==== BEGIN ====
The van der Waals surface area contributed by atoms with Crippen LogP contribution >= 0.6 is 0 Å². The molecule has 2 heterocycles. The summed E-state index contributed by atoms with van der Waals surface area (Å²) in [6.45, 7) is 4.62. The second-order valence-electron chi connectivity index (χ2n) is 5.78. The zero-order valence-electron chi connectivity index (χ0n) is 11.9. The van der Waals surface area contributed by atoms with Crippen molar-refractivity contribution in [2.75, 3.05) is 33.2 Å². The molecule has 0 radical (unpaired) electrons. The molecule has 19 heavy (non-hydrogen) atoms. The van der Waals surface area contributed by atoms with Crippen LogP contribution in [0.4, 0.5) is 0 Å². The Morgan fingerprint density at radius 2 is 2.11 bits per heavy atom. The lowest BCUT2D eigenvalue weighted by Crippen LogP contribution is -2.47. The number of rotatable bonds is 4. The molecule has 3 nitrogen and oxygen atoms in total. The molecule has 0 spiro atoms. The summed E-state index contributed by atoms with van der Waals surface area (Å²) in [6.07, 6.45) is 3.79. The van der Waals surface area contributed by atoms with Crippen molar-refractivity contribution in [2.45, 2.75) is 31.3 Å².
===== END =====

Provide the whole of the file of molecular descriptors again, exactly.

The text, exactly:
The van der Waals surface area contributed by atoms with Crippen LogP contribution >= 0.6 is 0 Å². The molecule has 2 heterocycles. The summed E-state index contributed by atoms with van der Waals surface area (Å²) in [6.45, 7) is 4.62. The second-order valence-electron chi connectivity index (χ2n) is 5.78. The zero-order valence-electron chi connectivity index (χ0n) is 11.9. The van der Waals surface area contributed by atoms with Crippen molar-refractivity contribution in [2.75, 3.05) is 33.2 Å². The molecule has 0 radical (unpaired) electrons. The molecule has 19 heavy (non-hydrogen) atoms. The van der Waals surface area contributed by atoms with Crippen LogP contribution in [0.4, 0.5) is 0 Å². The Morgan fingerprint density at radius 2 is 2.11 bits per heavy atom. The lowest BCUT2D eigenvalue weighted by Crippen LogP contribution is -2.47. The number of rotatable bonds is 4. The molecule has 3 nitrogen and oxygen atoms in total. The molecule has 0 spiro atoms. The summed E-state index contributed by atoms with van der Waals surface area (Å²) in [6.07, 6.45) is 3.79. The van der Waals surface area contributed by atoms with Crippen molar-refractivity contribution in [2.45, 2.75) is 31.3 Å².